Tuesday, August 18, 2015

SPORTS STORY >> Financial aid there for youth athletics

Leader staff writer

Questions concerning whether or not Cabot Parks and Recreation offers scholarships for low-income children were brought up by Alderman Ed Long, who is on the Advertising and Promotion Commission during Tuesday’s Advertising and Promotion meeting.

“Some of those fees for kids seemed a little high, especially when we have so many kids on free and reduced lunches in Cabot. There is a lot of money in Cabot but there are a lot of poor folks, too,” Long said.

An example Long gave was the volleyball registration fee is $70.

“Volleyball is great for kids, but the kids who need it the most are the ones sitting at home eating chips and Ramen noodles, the ones who need it the most and can least afford it,” Long said.

“It is a need that we are missing. If there is a way for it to be filled, we need to fill it.

“Entities that are tax payer supported have an obligation to go a little further on supporting things other folks do,” Long said.

The commission helps to support parks and recreation with funding collected from a 1.5 percent sales tax on prepared foods.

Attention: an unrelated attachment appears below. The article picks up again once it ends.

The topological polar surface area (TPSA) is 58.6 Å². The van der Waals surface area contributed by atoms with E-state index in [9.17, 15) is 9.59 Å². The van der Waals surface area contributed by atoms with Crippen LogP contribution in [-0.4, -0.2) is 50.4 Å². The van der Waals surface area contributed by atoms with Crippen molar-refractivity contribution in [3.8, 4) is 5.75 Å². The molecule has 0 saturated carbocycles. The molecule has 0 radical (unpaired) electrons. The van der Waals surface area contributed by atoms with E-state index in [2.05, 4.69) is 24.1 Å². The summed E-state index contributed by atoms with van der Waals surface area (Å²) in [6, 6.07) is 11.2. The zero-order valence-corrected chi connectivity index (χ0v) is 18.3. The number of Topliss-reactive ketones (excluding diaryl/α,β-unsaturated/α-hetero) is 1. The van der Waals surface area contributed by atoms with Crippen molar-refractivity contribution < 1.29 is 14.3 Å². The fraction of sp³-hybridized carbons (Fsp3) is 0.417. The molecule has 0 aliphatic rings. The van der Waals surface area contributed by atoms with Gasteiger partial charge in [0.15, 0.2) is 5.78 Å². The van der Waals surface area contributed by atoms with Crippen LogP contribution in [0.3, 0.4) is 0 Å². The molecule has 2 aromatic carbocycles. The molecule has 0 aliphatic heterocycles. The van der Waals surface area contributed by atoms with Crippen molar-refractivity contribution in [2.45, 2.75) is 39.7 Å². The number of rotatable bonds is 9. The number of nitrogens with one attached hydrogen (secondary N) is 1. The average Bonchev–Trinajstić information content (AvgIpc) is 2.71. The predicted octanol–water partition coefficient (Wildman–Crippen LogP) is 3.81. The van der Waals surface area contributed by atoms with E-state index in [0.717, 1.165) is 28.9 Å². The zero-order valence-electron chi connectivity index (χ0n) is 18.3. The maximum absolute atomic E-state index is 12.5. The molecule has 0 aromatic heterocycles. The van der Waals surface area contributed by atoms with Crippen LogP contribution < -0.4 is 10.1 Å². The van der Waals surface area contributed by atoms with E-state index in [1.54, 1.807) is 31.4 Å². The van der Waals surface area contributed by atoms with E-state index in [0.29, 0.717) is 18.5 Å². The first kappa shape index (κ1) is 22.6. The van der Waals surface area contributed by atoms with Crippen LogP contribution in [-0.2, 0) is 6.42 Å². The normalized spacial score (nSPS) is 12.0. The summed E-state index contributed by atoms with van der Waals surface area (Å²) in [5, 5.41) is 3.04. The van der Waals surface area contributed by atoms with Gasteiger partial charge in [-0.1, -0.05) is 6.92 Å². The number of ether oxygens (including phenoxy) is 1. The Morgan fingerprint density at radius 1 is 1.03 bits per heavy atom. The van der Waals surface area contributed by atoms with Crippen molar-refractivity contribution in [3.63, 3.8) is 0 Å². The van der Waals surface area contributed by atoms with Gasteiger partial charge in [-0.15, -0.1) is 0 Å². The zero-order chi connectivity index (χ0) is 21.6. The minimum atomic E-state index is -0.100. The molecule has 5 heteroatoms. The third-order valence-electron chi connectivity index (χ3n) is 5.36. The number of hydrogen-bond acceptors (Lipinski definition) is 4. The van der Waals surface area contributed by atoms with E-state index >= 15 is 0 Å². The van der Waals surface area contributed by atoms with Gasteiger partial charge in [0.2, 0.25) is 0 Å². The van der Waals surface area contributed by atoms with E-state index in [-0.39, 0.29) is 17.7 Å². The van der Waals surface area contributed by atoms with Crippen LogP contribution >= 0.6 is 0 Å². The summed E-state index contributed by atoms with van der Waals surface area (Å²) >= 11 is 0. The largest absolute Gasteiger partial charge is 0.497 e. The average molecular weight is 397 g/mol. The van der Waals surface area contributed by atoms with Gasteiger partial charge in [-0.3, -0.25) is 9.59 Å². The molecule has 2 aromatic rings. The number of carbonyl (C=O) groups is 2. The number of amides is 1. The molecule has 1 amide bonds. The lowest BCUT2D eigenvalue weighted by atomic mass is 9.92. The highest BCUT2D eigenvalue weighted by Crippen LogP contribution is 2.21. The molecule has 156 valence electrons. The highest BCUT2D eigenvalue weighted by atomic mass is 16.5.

Parks director John Crow said sports programs and sports associations fees have money directed to fund scholarships. Crow said the fees could be lowered $5.

Crow said, “All of our fees are based on direct and indirect costs for our programs. We don’t pad our numbers. We bank on our concession sales.”

Football has a lot of equipment costs. Crow said there is used equipment available for struggling families.

“But we don’t turn anyone away,” Crow said.

“We don’t advertise that we offer scholarships, but we have scholarship applications, based on free and reduced lunch status at the school,” Crow said.

Crow continued, “The reason we don’t advertise is that we’ve had families who pull up in a $40,000 SUV and have eight kids pile out. They’ll say, I heard you give out scholarships, I’ve got six kids who need to play sports, can you give a two-for-one deal?”

Long suggested scholarship information is given to school counselors. They see the children who need to participate. He said there is a lot of need in Cabot schools that are being met.

Long said he is checking with the city attorney to see if $3,000 returned from Cabot’s Fourth of July celebration to the A and P Commission can be redirected for scholarships youth sports programs.

Cabot’s youth sports registration fees are very similar to surrounding cities. Cabot youth soccer costs, on average, about $10 less than Jacksonville, depending on age group, while baseball and softball in Cabot is slightly higher than Jacksonville.

Jacksonville does not have a citywide youth football program, which is typically the most expensive sport to play on a strictly local level. Cabot is $10 more than the next closest city, Beebe, at $90 per player. That fee also does not include cleats, helmets or shoulder pads.